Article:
Could you clarify one aspect of this tripod? Are the Fibraflex poles connected like tent poles – meaning that you can't adjust the length of each pole to accurately level the
camera? The clips in the initial pictures make it look like they are adjustable.Aug 14, 2009 at 2:13 pm #1520928
The clips held the pole sections together (until he shock-corded them). The legs aren't adjustable in length (except you don't necessarily need to use all the sections if some need to be way shorter). You level by spreading the legs more or less and bending the mini tripod on the top.
It works fairly well but takes more time than a standard tripod. I used mine to take 64 second exposures of the moonbow at Cumberland Falls.Sep 4, 2009 at 11:42 am #1525077
I've been using the tripod on all trips since my original post on 7/16/2008 and have, for the most part, been satisfied with it. One thing that's been bugging me, though, is that it's not that easy to get the camera into portrait (as opposed to landscape) orientation. Looking at the second photo in the first post of this thread, notice that the legs of the mini tripod are pulled way out of the carbon poles and bent way over. In the field, this has proven to be a bit of a PIA; it involves too much monkeying around to get the camera into exactly the right position. In some situations, I settled for a photo in landscape orientation where portrait orientation would have been more effective, simply because I didn't feel like playing with the tripod too much. So, I've come up with this simple adaptor, weighing five grams, that makes the process much easier.
Nylon parts were chosen primarily for low weight. All were found in the drawers at my local Home Depot. The adaptor uses two 1/4-20 hex nuts, one 1/4-20×1/2" hex bolt, one 3/8"x1" hex bolt, and one 3/8" hex nut.
1) Screw the 3/8" nut onto the 3/8" bolt tightly until the hexes align precisely.
2)Cut off the end of the bolt that extends pas the nut.
3)Superglue one 1/4" nut to the middle of the head of the 3/8" bolt.
4) Superglue the head of the 1/4" bolt to one of the six sides of the 3/8" bolt/nut combination you made.
5) Screw the other 1/4" nut onto the 1/4" bolt.
To use the adaptor I've found that this sequence works the fastest. First, screw the adaptor the the bottom of the camera. Second, screw the tripod into the adaptor. To adjust the angle of the camera relative to the ground, just rotate the camera to the desired position and tighten the 1/4" nut against the camera to hold it in place.
Since I no longer need to pull the legs of the mini-tripod in and out of the fibraplex legs, I pulled them out about an inch or so and superglued them in place. This provides greater stability while still allowing the camera to be tilted in any direction.Nov 14, 2009 at 9:40 pm #1545382Jesse H.BPL Member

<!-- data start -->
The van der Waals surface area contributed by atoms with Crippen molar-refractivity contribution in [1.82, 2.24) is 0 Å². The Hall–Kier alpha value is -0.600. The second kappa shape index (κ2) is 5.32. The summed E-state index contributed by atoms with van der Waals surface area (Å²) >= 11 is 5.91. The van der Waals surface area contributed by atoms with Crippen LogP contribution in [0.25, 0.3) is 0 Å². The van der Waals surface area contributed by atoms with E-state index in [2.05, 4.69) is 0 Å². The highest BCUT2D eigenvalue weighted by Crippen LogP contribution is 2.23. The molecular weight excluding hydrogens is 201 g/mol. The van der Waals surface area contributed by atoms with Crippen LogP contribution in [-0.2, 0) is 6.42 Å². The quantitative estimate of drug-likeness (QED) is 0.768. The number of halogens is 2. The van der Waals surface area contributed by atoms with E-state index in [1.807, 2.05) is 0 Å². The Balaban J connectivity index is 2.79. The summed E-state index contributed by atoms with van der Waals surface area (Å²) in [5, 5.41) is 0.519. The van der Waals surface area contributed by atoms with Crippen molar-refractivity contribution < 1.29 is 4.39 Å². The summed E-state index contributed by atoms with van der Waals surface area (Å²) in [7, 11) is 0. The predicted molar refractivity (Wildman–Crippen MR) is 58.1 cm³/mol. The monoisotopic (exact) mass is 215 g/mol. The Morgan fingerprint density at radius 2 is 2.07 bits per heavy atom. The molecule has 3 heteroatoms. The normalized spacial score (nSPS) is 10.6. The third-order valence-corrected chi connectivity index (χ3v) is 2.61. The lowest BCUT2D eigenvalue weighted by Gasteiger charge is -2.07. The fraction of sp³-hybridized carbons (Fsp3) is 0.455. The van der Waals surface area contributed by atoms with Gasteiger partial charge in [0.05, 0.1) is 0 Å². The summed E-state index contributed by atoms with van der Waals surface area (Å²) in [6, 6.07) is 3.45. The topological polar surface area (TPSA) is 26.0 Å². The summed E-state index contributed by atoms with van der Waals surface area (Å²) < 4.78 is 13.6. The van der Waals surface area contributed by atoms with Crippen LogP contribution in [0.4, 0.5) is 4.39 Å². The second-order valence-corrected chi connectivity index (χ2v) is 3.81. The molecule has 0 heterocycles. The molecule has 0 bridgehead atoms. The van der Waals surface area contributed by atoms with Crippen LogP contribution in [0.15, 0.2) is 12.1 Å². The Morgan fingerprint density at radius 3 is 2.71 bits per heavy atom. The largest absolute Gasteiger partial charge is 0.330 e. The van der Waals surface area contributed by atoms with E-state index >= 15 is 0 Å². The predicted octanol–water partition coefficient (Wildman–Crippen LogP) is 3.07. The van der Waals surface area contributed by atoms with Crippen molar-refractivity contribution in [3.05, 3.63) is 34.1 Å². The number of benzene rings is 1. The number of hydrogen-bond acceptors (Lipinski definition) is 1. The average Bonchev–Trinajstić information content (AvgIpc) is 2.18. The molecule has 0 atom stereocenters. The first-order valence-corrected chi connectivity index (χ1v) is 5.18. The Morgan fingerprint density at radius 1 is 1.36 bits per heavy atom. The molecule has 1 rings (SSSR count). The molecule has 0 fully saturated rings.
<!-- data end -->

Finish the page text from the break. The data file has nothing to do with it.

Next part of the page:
@tacedeousLocale: East Bay, CA
well I finally got around to this project…
thanks to dondo for the great idea! I did mine with a twist… it uses my hiking poles for the front two legs, don't ya just love multi-use ;)
setup was fast and easy, truly awesome in its simplicity overall… anyone want my gorillapod?Dec 14, 2009 at 4:44 pm #1553719Greg MihalikSpectator
Thank you Dondo!
Without any guilt whatsoever, I ripped your prototype to my own use. Each leg has four 15" sections of carbon fiber connected with 3/32" shock cord. The top is a Sunpak FlexLeg Tripod (#620-786). This 5" tabletop tripod came with rubber balls for feet, which I crudely cut off. The legs then fit snugly into the CF sections. The CF sections were ordered from Fibraplex, on the phone, with good guidance from whomever I spoke with there.
The tripod sits from 56" tall on four sections, down to 3" on just the Flexi-Leg Head. As you can see, the CF tripod is able to "kneel" in 15" decrements. Because the camera has built a built-in "Image Stabilizer" function I'm not too worried about camera shake in the wind, even at full height.
I intentionally did not shock cord on the tripod head to keep the final package modular, short, and easy to pack.
The CF legs weigh 4.15 ounces and the steel mini tripod comes in at 1.5, for a total of 5.65 ounces. Removing one section from each leg would get the weight under 4 ounces, improve packability, and increase stability. Field use will determine the final build. All-in-all, I'm quite pleased with the result.